Do Employers/Employees Still Need Employee Benefits?

EBRI Policy Forum Proceedings, 1998
ISBN 0-86643-090-3
Paperback, 74 pp.
PDF, 318 kb
Employee Benefit Research Institute, © 1998

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Executive Summary

This book explores the changing structure of employee benefit programs and the nature of decision making as it pertains to these programs.

Clearly, the dynamics of the work place are changing. In the past, employee benefits were considered tools for long-term retention and retirement management. Today, employers, faced with the challenge of attracting and keeping quality employees, are using benefits such as defined contribution plans and new individual account defined benefit plans primarily as recruitment and near-term retention tools. These plans emphasize wealth accumulation, not retirement income. In addition, concern about high costs has led many employers to share at least some of the financial cost and risk associated with retirement and medical benefits directly with employees. Other employers—especially small and relatively new firms, which account for most recent job growth—are responding to this concern by offering fewer benefits. International competitiveness accounts for yet another force for change. The "new economy" has focused firms on survival. No longer are benefit plans designed against a backdrop of assumed profitability and enterprise continuation. Job entitlement has been replaced by performance measurement.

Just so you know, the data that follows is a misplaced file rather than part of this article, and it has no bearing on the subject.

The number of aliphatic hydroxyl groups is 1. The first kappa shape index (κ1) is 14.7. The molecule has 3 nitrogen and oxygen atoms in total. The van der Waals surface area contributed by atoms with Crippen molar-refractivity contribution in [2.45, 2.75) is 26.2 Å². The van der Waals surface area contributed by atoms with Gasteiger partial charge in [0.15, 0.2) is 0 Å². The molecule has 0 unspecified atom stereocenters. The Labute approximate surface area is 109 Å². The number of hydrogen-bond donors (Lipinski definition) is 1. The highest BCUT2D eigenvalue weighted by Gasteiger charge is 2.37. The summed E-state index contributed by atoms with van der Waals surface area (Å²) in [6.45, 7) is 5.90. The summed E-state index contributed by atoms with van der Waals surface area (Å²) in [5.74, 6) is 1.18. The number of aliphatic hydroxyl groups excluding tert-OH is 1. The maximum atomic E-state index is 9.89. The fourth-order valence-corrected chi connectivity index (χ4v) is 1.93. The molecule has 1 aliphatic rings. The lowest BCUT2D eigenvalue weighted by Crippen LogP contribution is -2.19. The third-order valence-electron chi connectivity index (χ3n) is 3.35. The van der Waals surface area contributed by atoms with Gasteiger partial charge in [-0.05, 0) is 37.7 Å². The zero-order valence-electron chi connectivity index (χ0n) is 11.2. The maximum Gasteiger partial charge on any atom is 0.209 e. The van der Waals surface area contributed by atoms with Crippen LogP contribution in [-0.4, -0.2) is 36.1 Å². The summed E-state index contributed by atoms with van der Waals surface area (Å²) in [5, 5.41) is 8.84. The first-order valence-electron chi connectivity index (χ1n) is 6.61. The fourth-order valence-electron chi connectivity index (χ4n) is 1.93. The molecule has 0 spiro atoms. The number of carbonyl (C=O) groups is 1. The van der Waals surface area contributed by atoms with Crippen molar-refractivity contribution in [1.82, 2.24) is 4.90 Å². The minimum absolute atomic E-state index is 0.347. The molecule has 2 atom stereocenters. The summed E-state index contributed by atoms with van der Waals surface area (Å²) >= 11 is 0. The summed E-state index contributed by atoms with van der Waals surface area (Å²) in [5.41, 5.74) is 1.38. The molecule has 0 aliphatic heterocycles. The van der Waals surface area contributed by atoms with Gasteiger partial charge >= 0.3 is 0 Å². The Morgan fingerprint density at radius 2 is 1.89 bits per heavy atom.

The papers in this book provide valuable insights into the thought processes behind employee benefit programs' changing objectives, and discuss why change will continue and where it is likely to take us. The authors view the future prospects of employee benefit programs from a number of different perspectives, including labor, government, academia, and business. Whether optimistic or pessimistic, most agree that it is important for the government and employers to recognize the substantial advantages these programs continue to offer American workers and their families.